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Thursday, January 08, 2009

A LOT OF THINGS

Happy New Year everyone. Hope you all had amazing celebrations. And that your seat belts are ready for the journey that will take us to the last day of this year. One of the things that occurred to me early this year is that not until 2012 will we have February 29. So we are a day short this year. Let’s do all we can do to make up for more than that one day.

Okay, on to my post for today.
I have two blogs as some of you know. This one, and aroundlagos (see it on the sidebar). I love aroundlagos a lot, but somehow, I let it rot away without updating it. I have decided to put it down, so I won’t have to say (it was so much easier when I had one, like Solomonsydelle. But seriously SS, do you mean the blogs or the kids? Blogs and kids are more than one for you).

Another lazy reason for dropping aroundlagos is the fact that my location has changed. For some months now, I have been commuting Lagos-Abeokuta, my new base because of work. In a week time, I would have moved fully to Abeokuta for another chapter in the book called Uzezi: from dawn till date.

Anyway, I couldn’t come up with a name that will capture both Lagos and Abeokuta, so it’s bye to that blog. If you follow that blog please jump ship. Everything I have to say about me or Lagos or Abeokuta or whatever, I will say here. And there are lots to say about Abeokuta.

Lagos is a Yoruba state, just like Ogun state. Here in Lagos, I can get away with not knowing how to speak the language regardless of the fact that I was born here and all my life has been here. But my new job entails that I work with communities in both urban and rural areas. There is no way I shouldn’t speak the language.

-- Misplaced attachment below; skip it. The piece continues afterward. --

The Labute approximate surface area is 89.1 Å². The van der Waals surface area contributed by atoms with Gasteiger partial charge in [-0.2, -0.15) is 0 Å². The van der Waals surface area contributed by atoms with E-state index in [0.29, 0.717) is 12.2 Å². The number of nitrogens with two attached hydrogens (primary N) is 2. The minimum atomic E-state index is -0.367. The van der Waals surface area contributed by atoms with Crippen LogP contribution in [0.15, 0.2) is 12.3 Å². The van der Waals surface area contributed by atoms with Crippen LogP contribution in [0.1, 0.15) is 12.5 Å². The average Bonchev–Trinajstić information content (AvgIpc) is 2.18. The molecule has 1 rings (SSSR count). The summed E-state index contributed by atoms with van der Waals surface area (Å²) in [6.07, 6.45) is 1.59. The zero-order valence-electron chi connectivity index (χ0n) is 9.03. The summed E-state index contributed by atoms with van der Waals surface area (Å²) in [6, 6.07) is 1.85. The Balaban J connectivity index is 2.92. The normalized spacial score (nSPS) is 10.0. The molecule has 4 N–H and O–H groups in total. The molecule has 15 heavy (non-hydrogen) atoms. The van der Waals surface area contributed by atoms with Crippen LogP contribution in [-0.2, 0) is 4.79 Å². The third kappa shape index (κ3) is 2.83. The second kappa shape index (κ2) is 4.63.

Imagine my organization was going to have a meeting with community heads, and I was in charge of that. God loved me so much that He made my boss available on the meeting day. And every single discussion in that meeting was in Yoruba. I just positioned myself at the door welcoming people. And I was called to introduce myself. I started and one elder went ‘speak Yoruba’.

Hey Oluwa. Anyway, I’m learning, which is exactly what I told them.

And I am serious about learning o, I already bought a Yoruba dictionary to show my seriousness. I am soon shopping for Yoruba home videos that are not subtitled. I will conquer the language in Jesus name.

(Don’t wonder how come I don’t speak the language after all these years in Lagos o. I was born in Ajegunle. And in the compound I grew up, the only neighbour we had were Isoko like us. The houses around us had Ijaw, Kwale, Hausa, Urhobo, Ibo and Isoko people. I remember only one Yoruba family. And then, it was easier to learn Isoko on my street than any other language. And there is school where you DARE not speak vernacular.
So off to Satellite Town we moved, where everyone minded their businesses in fenced houses and spoke the Queen’s English. And off to boarding schools in Delta and Cross-River-State. So Yoruba and I were constantly kept asunder, not knowing I will have to unite with the language one day forever).

But I’m getting there. God bless the dictionary and the Yoruba songs in church and Gbemisoke gospel blues. I am determined you see, if my last name will change from Isoko to Yoruba. Although that isn’t a condition. He speaks more Hausa than Yoruba anyway.

So if you know Abeokuta every well, tell me the must visit places. My very first day there I discovered Iya Sunday; most popular buka. And the meals are more expensive than fast food joints.

Did I say my Caveman is arriving soon from Gambia? I’m so excited the countdown has begun. If he forgets my blender and artwork, he is going back. Okay, I’m off shopping.